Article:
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A call for Champions: Black and Blue and Yellow Too!

I'm currently on a consulting project with a large organization (I won't name any names), wherein I'm the first "Lotus Notes consultant that [they've] had in [there] in years". Of course, Lotus Notes is thought to be a sluggish, archaic, beast of a mail server - with hushed whispers of moving to Exchange for messaging and "something else" for their internal applications. I was brought in to work on a few of the "grandfathered" projects - grandfathered in that they are the last new Lotus Notes development to be performed in that organization pending a complete review of said organization's current technology investments and their forthcoming architecture plans.

As this organization is launching a company-wide Windows XP migration, they are also updating the Lotus Notes clients from release 5 to ND7... so I'm honestly not too sure if the FUD-fueled "writing on the wall" for our beloved Lotus Notes isn't written in disappearing ink just yet. But you can't mistake the general feeling for the product.

Now, this dislike of Lotus Notes is due (in my opinion) to several factors - from an often complete lack of knowledge of the fundamental built-in functionality of the Lotus Notes client to those poor fellows on the development and administration teams that are unable to implement many of the excellent features and functionalities that are available to them due to corporate IT standards (read: red tape) and legacy support issues. For instance (regarding legacy support issues), application development standards are to mirror previously deployed applications - which in this organization resemble circa R4.x Lotus Notes client development. The developers and administrators know how to do the amazing things that can be done - they can make breathtaking, fully functional UIs - but such actions would require re-writing other applications to mirror such functionality while additionally retraining the user community on the "new" applications.

This is where being a consultant comes in handy. While it was recommended that I comply with the current development memes, I instead was able to recommend fresh, new, and completely functional solutions. The development team grew excited at the prospect, while I was able to sell the venture based on some "prior art" - several applications that I keep with me for such a reason - to show management what I was referring to with my suggestions.

The good news, is that this was successful. The users are seeing applications that look as though they're not written in Lotus Notes - at least what they know of Lotus Notes applications - and this has afforded me to work on more and more projects within the organization.

As a consultant, I was able to be a product champion for Lotus Notes/Domino! Sadly, however, most of us are unable to be thought of as a product champion when we are an employee of an organization.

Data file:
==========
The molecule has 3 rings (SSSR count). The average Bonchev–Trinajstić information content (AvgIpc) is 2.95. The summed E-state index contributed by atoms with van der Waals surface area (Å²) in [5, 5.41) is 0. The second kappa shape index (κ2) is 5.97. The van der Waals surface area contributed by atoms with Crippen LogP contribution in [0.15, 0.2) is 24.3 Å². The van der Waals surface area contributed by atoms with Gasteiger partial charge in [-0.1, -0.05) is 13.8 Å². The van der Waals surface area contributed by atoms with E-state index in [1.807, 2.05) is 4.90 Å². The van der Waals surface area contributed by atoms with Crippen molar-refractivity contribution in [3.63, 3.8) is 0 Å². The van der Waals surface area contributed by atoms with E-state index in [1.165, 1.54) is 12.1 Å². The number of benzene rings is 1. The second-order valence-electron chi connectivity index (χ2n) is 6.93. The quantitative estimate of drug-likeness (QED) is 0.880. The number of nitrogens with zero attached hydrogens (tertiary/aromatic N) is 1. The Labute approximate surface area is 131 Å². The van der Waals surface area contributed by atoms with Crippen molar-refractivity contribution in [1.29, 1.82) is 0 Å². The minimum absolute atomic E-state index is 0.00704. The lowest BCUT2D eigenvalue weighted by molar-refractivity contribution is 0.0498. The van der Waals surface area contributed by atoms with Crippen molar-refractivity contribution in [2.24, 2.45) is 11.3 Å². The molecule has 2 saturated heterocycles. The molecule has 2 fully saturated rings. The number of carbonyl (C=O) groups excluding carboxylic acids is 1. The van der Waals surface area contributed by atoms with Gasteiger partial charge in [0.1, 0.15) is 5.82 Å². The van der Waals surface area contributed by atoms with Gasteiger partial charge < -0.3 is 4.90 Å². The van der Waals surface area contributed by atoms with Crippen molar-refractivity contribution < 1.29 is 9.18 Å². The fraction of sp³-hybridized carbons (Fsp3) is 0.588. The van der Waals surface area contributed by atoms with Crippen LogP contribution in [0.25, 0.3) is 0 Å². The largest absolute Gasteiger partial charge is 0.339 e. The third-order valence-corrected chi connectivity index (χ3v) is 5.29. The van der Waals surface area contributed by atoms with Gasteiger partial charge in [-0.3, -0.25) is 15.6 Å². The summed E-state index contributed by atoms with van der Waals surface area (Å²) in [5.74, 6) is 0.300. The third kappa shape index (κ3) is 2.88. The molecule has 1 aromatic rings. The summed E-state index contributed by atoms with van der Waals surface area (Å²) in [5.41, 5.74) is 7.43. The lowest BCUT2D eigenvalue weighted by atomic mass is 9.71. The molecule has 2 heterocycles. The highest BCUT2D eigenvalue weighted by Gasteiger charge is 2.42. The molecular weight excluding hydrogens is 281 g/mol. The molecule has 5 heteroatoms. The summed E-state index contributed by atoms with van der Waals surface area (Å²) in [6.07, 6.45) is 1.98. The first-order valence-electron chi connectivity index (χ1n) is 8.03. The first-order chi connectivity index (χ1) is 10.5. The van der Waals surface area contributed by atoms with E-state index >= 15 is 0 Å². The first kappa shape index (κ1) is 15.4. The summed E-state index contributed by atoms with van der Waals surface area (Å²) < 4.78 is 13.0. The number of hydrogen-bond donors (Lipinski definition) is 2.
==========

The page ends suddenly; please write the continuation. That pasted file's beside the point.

Years ago, I worked as a Lotus Notes administrator in an organization that couldn't stand Lotus Notes. I was frustrated at having my hands tied. I was being ignored. I was being overlooked. And it wasn't until we brought in a consultant (by way of purchasing a Lotus Notes-based SFA/CRM solution) that the company began to listen and understand just what the solution that they had in-house could do.

John mentioned in a post recently that we as a community (and I'm including IBM in this community here) begin to provide product champions with industry recognized and supported solutions - beyond the scope of OpenNTF.

It's with the above two references that I make the following statement: a downloadable and deployable solution alone will not work - what we need to ensure that Lotus Notes/Domino is being adopted, utilized, and embraced are authoritative champions!

Should we build foil-applications in Domino for all Sharepoint solutions out there? Sure we could, and it ultimately wouldn't be that difficult. But I don't think that having these solutions, especially as freeware is the answer here.

Other technology vendors are bombarding the decision-makers in these organizations with their products, their solutions, and their added spin on IBM's previously wishy-washy futures for Lotus Notes/Domino. We'll have Joe the Notes Admin say, "Well, I just downloaded some freeware for Domino that'll do that very thing!" - there's no contest! The other vendors win in this case because, in my previous history, Joe will be ignored. In fact, how the hell did Joe know we were talking about this particular business need? Shouldn't Joe be making sure I don't get Viagra ads?!

I suggest that IBM start pushing through their sales channels, business partner channels, and the OpenNTF and what-is-to-come-of-John's-call-to-arms solutions with the same fever that they pushed Workplace down their Lotus Notes/Domino customer's throats.

Don't get me wrong, I think it's great that IBM is planning rNext Lotus Notes/Domino releases, but we've still got to do something for the legacy shops that 1) hate their current technology investments because they don't see what they have and 2) are being blasted with Sharepoint, et al marketing!

... or am I just drinking too much caffeine lately?!

About the author: Chris Toohey

Thought Leadership, Web & Mobile Application Development, Solutions Integration, Technical Writing & Mentoring

A published developer and webmaster of, Chris Toohey specializes in platform application development, solutions integration, and evangelism of platform capabilities and best practices.

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